Whenever a compaction trigger event occurs (e.g., episodically, when the memory of a server reaches a predefined level of fullness, or the memory state array 310 reaches a predefined size or level of fullness; periodically, when the passage of a time since a last compaction reaches a predefined threshold; upon a split or merge of a tablet; upon the unloading of a tablet; and/or upon user request), the update information in the memory state array 310 is used to generate new update files 302 for the locality groups for which the memory state array 310 contains updates. If, as a result, the number of files for a locality group exceeds the maximum number of files allowed for that locality group (as specified by either the metadata for the locality group, or by a default value), then two or more of the update files 302 are combined so as to reduce the number of update files 302. In an alternate embodiment, when the number of update files 302 is already at its maximum allowed value for a locality group, the update information in the memory state 310 is added to the newest of the update files.
When performing a “compaction,” which means combining two or more locality group files 300, 302, if the same key is found in two files 300, 302, then the newer value for the key is retained and the older value is discarded. If the newer “value” is a deletion, all older values for the key are discarded if the compaction compacts to the base file. If the compaction does not compact to the base file, the deletion “value” is retained.
In some embodiments, a compaction trigger event may trigger either a minor compaction or a major compaction. For example, a minor compaction is triggered when a server's memory reaches a predefined level of fullness. Memory fullness may be based, for example, on the total amount of data stored in the memory state arrays 310 for all the tablets hosted by the server. When a minor compaction is triggered, the server identifies one or more tablets whose memory state arrays have the most data in them, and then writes the information from each of those memory state arrays 310 into one or more locality group files 302. The memory state array 310 is then re-initialized to a predefined empty state. In some embodiments, the minor compaction is performed on successive tablets until the fullness of the server's memory falls below a predefined threshold level of fullness. In other embodiments, each minor compaction trigger event causes only one tablet's memory state array 310 to be converted into one or more locality group files 302. The tablet whose memory state array 310 is converted is selected based on the amount of data stored in the memory state arrays 310 of the tablets hosted by the server, or on a round robin ordering of minor compactions, or on any other appropriate selection mechanism or rule. As noted above, a minor compaction may also include merging locality group files 302 when the number of locality group files for any particular locality group exceeds the maximum number of such locality group files specified for that locality group.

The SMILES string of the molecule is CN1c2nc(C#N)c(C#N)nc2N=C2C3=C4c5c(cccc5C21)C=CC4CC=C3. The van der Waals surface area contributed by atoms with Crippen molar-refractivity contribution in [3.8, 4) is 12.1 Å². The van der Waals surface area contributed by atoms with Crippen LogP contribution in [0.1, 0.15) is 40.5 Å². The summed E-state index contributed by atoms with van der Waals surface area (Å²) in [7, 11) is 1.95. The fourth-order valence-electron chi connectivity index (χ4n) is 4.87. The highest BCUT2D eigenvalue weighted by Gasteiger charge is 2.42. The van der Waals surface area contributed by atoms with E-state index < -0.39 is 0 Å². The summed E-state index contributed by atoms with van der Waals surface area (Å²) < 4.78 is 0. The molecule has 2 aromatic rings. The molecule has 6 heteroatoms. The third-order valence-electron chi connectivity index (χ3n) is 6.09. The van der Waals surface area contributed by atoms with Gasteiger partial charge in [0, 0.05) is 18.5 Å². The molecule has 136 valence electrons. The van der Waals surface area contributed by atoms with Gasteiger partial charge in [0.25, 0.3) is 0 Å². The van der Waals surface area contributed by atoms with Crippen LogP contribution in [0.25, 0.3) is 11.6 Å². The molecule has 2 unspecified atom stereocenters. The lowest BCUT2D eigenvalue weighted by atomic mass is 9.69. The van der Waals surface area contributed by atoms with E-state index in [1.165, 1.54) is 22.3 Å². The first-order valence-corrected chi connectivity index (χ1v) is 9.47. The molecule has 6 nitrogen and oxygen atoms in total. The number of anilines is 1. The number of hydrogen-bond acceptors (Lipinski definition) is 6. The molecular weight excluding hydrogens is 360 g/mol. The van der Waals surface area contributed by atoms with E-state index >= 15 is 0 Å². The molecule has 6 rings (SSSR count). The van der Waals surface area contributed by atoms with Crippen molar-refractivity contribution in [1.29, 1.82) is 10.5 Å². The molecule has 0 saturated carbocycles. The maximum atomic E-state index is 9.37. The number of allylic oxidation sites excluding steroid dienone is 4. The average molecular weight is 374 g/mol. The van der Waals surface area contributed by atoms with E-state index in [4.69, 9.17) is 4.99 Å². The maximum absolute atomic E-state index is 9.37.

A major compaction is the combining of the base file 300 and all the update files 302 of a locality group so as to form a new base file 300. In some embodiments, a major compaction is triggered periodically, for instance once per day. In these embodiments, a compaction thread is launched upon the triggering of a major compaction. The compaction thread performs a major compaction on the locality files of each tablet, one locality group at a time, within one tablet at a time, until the sets of locality group files of all the tablets hosted by the server have been compacted to form new locality group base files 300. In some other embodiments, major compactions are performed on the locality groups of a tablet, one at a time, in round robin order during successive compaction events. Periodically compacting all the locality group files 300, 302 of each locality group into new base files helps to keep access to the data in the tablets efficient and ensures that deleted data are eventually removed from the system.
In an alternate embodiment, the server 154 includes a separate memory state array 310 for each locality group of each tablet hosted by the server 154.